[Cdn-DMCA] TPM and the End User
russell at flora.ca
Sat Apr 6 22:50:42 EST 2002
On Sat, 6 Apr 2002, Jason Young wrote:
> If you back up your position with plenty of solid, rational evidence
> - which we have in spades -, it should speak for itself. One thing
> that has struck me about the position of the MPAA/RIAA/Harry Fox
> crowd is that they frequently speak out of their asses and think
> nobody's going to notice.
With this in mind, can you explain the passing of the DMCA in the USA,
and even the introduction of the CBDTA?
It isn't a matter of "nobody" noticing, but the right people noticing.
We have some extremely bright people in this list. I am extremely
thankful that some of the old-hats like yourself are involved in this
I believe the government representatives and bureaucrats are
intelligent, but the fact that the discussion has come so far indicates to
me that too many politicians/negotiators/etc are listening to the economic
special interests rather than less biased and more informed people such as
we have here.
A big part of the problem has been to try to get discussions started
with some of the right people. It may that we will have a much better
chance to help set good public policy in Canada than the USA has. I have
been very hopeful with some of the more informal meetings that have
happened (IE: past invitation to Heritage, and yesterday an invitation for
an informal discussion with some folks at Industry).
I do hope others are trying to do the same thing and make connections
with politicians and bureaucrats.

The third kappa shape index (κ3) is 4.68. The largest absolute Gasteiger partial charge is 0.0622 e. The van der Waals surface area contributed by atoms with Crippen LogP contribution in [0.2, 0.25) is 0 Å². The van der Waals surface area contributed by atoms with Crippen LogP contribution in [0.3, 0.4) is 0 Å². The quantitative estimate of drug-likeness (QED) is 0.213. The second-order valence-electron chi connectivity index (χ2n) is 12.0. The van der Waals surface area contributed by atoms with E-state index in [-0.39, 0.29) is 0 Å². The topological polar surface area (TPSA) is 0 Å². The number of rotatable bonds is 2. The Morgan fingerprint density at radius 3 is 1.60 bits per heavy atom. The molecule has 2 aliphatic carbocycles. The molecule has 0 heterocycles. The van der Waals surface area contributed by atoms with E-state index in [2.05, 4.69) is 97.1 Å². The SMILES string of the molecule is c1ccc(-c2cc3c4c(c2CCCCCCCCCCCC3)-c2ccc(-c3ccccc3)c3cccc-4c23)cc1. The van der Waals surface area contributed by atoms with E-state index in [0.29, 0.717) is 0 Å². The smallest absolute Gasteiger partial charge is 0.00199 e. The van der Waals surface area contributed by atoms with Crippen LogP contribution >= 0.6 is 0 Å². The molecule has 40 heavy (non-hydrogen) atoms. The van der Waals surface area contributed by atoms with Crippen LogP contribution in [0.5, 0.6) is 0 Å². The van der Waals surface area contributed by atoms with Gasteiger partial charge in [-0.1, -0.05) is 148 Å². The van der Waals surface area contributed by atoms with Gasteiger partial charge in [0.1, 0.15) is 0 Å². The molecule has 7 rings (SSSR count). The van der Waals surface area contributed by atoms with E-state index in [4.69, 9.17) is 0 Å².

There are those who think the position is coming from the wrong angle,
but I believe that starting the conversation with "places we cannot go" is
appropriate. With these extremes out of the way, then appropriate
discussions can have to discuss various perceived and real problems that
changes in ICT have brought to the foreground.
IE: USA-style TPM is not appropriate. Heading that direction is
inappropriate as it is impossible to please the media industry on this
issue without creating a police state. The same with the technological
aspects of RMI.
RMI needs to be a standards-based digital encoding of a license
agreement. An end-user removing the RMI needs to be no more of a crime
than someone loosing the paper copy of their license agreement. Things
such as "You may watch this only once" or "this will self destruct on
April 11" need to be thought of as advisory as they would be on paper,
and not be allowed to involve invasions of personal privacy to enforce.
Once we get these inappropriate suggestions off the table, we can then
have a reasonable discussion of modern ICT-enhanced/aware business models
to fund research, arts, entertainment, etc. With these extremist ideas on
the table, reasonable discussion is simply not going to be
Russell McOrmond, Internet Consultant: <http://www.flora.ca/>
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